PORT HAWKESBURY: A former Strait area businessman, who previously had convictions for sexually abusing minors thrown out due to Charter violations, is now being sued by six complainants who say they have endured a lifetime of emotional trauma from alleged sexual abuse.
The six complainants, all of whom are male and range in age from 56 to 64, say Ernest Fenwick MacIntosh repeatedly sexually abused them in the early 1970s when they were children living in the region.
In documents filed with the Nova Scotia Supreme Court in Port Hawkesbury on December 23, 2019 MacIntosh is described as a “prominent businessman and community leader who abused his position of trust, social status, and wealth to prey on and sexually abuse vulnerable young boys.”
The now 76-year-old MacIntosh was convicted of 17 sex-related charges, involving boys from the Strait area dating back to the 1970s, two of which are included in this lawsuit.
He was acquitted on all 17 charges by the Nova Scotia Court of Appeal because MacIntosh’s right to be tried within a reasonable time was infringed, partially because he had to be extradited from another country. A Canadian warrant was first issued for MacIntosh’s arrest in 1996 but he wasn’t extradited from India until 2007 and wasn’t seen before a judge until 2010.
After he was arrested in Nepal in 2014 on charges of luring a 15-year-old boy to his hotel room for sex in exchange for cash, MacIntosh would only serve half of his seven-year sentence before he was released from prison. Authorities cited age and his health condition as reasons for his release and deportation from the country.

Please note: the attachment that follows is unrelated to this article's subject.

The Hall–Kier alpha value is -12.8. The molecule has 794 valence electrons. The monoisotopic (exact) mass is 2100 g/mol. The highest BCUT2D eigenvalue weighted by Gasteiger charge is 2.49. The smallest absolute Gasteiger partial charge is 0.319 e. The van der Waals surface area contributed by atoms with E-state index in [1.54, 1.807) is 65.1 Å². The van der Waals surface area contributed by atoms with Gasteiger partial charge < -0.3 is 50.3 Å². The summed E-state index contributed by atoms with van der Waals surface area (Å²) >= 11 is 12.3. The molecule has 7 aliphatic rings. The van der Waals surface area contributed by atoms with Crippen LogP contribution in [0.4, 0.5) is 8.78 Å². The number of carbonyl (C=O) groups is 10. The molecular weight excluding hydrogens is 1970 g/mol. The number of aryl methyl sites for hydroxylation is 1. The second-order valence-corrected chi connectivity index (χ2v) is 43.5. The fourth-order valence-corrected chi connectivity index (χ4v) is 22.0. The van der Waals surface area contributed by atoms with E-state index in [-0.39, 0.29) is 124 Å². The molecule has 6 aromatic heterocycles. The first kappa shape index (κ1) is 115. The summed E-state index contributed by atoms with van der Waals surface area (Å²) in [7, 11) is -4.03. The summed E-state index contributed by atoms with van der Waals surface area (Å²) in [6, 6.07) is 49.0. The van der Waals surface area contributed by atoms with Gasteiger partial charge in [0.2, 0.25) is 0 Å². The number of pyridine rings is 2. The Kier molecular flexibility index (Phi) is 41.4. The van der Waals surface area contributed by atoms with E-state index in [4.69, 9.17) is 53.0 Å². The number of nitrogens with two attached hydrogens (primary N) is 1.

In September, MacIntosh was acquitted of failing to report to police in Quebec and register as a sex offender upon his return to the country as the Crown learned he had been in hospital around the time of the alleged offence.
The complainant’s statement of claim indicates MacIntosh is liable for sexual battery, intentional infliction on sexual integrity and mental injury, along with false imprisonment.
“The nature of these relationships created an imbalance of power and exploitation that removed the possibility of consent to sexual contact,” the statement read. “The plaintiffs were young boys who feared for their safety while being trapped in the confined locations in which the abuse occurred, such as MacIntosh’s room, a boat, hotel rooms, cars, and houses.”
The complainants are each seeking general and aggravated damages in the amount of $300,000, punitive and exemplary damages in the amount of $50,000, and special damages in an amount to be determined prior to trial. “Each of the plaintiffs were deprived of his childhood and has suffered a lifetime of emotional harm from the sexual abuse inflicted on them by MacIntosh,” the court documents read. “As a result of his sexual abuse, he has caused the plaintiffs to suffer severe physical and psychological harm that continues to this day.”